Given the nature of plea bargaining, however, it is possible that a suspect or a defendant could give false testimony to evade indictment or to get a lighter penalty. The government says that this risk will be minimized by the requirement that the suspect or defendant’s lawyer must approve the plea bargaining and because suspects or defendants who give a false testimony will face criminal punishment. But this contention seems weak because the lawyer giving the approval will naturally act in the interest of his client. An opposition proposal that the whole process that led a suspect or a defendant to engage in plea bargaining be electronically recorded was not adopted. Instead, public prosecutors will write up a record of the process and keep it through the end of the trial.

The nature of plea bargaining dictates that investigative authorities must make serious efforts to prevent abuse of the system. At the very least, investigators who have received tip-offs through plea bargaining should do their utmost to gather concrete evidence against those whom a suspect or a defendant has incriminated. They should never solely rely on the plea bargaining testimony to build a case against another person. Once the plea bargaining system starts, the Supreme Public Prosecutor’s Office should carefully monitor it to check if public prosecutors are abusing the new system.

Currently investigators are authorized to use wiretapping in probes of four types of crimes — drug and firearms trafficking, people smuggling themselves into Japan in large numbers, and murders committed in an organized manner. Under the planned reform, nine more types of crime will be added to the list, including organized battery and assault, fraud, theft, burglary and arson. This expansion could increase the possibility of citizens’ privacy rights being infringed upon. Currently wiretapping involves not only monitoring telephone conversations but Internet communication. Under the proposed reform, the presence of a telecommunication company employee during wiretapping will no longer be required. Instead, a police officer not involved in the investigation in question must be present. One wonders whether a police officer can strictly monitor the behavior of fellow investigators.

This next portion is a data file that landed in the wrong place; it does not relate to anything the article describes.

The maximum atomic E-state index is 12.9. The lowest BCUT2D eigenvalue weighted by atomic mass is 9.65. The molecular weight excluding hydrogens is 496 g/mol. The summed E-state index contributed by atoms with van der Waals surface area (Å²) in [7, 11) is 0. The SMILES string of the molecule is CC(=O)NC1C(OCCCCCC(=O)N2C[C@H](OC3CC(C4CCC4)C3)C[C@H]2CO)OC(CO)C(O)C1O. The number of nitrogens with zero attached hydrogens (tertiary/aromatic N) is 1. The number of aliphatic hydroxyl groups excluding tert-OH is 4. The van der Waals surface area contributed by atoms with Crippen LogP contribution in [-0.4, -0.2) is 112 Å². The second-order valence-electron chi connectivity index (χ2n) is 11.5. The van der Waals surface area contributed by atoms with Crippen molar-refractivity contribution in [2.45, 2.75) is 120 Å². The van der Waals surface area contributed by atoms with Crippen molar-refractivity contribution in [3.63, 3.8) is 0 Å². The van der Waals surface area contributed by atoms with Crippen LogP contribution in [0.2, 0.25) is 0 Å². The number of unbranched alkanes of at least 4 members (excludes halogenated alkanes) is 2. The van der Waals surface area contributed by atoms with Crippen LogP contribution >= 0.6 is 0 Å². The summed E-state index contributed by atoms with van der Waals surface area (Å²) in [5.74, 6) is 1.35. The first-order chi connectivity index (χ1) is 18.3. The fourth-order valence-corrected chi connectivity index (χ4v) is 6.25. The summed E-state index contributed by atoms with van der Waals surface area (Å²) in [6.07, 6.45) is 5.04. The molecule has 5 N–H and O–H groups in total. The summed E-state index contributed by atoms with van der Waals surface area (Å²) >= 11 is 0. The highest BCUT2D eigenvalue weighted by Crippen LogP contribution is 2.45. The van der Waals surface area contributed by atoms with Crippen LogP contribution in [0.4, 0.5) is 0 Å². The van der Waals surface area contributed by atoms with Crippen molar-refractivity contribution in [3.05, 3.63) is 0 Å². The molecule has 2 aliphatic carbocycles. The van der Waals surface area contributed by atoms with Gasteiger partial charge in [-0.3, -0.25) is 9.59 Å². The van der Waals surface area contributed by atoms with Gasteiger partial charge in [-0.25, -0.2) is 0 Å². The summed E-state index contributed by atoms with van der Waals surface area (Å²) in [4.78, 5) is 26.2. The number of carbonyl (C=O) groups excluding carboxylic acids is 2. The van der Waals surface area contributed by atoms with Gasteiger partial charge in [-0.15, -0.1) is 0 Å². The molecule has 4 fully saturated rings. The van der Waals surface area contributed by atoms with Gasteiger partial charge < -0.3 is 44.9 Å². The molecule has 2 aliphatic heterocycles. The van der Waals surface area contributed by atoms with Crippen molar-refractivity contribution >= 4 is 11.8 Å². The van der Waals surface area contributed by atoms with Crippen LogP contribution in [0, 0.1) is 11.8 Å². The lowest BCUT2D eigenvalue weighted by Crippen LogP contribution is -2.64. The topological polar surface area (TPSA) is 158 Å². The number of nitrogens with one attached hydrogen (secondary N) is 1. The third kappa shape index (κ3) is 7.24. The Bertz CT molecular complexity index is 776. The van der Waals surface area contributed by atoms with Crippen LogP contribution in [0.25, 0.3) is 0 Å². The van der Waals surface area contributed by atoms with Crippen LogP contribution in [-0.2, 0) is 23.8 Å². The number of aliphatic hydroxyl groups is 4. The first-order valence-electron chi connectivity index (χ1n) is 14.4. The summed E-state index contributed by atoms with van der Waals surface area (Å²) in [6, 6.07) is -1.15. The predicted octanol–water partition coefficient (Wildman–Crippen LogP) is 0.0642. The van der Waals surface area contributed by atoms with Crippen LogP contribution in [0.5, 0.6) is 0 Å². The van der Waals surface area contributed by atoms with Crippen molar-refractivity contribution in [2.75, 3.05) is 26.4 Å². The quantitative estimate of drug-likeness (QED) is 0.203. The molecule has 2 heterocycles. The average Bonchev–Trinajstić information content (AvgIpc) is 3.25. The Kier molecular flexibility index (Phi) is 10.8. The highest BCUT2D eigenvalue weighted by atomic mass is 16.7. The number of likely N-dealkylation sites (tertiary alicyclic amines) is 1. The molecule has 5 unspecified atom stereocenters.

What started the discussion on reform of the criminal justice system was the awareness of the importance of preventing false charges. It is questionable if the legislation before the Diet mandates effective and adequate steps to prevent the improper use of the expanded power accorded to investigative authorities. The Upper House, which is now working on the legislation, should scrutinize the bills to help ensure that the planned reform will accomplish its original purpose.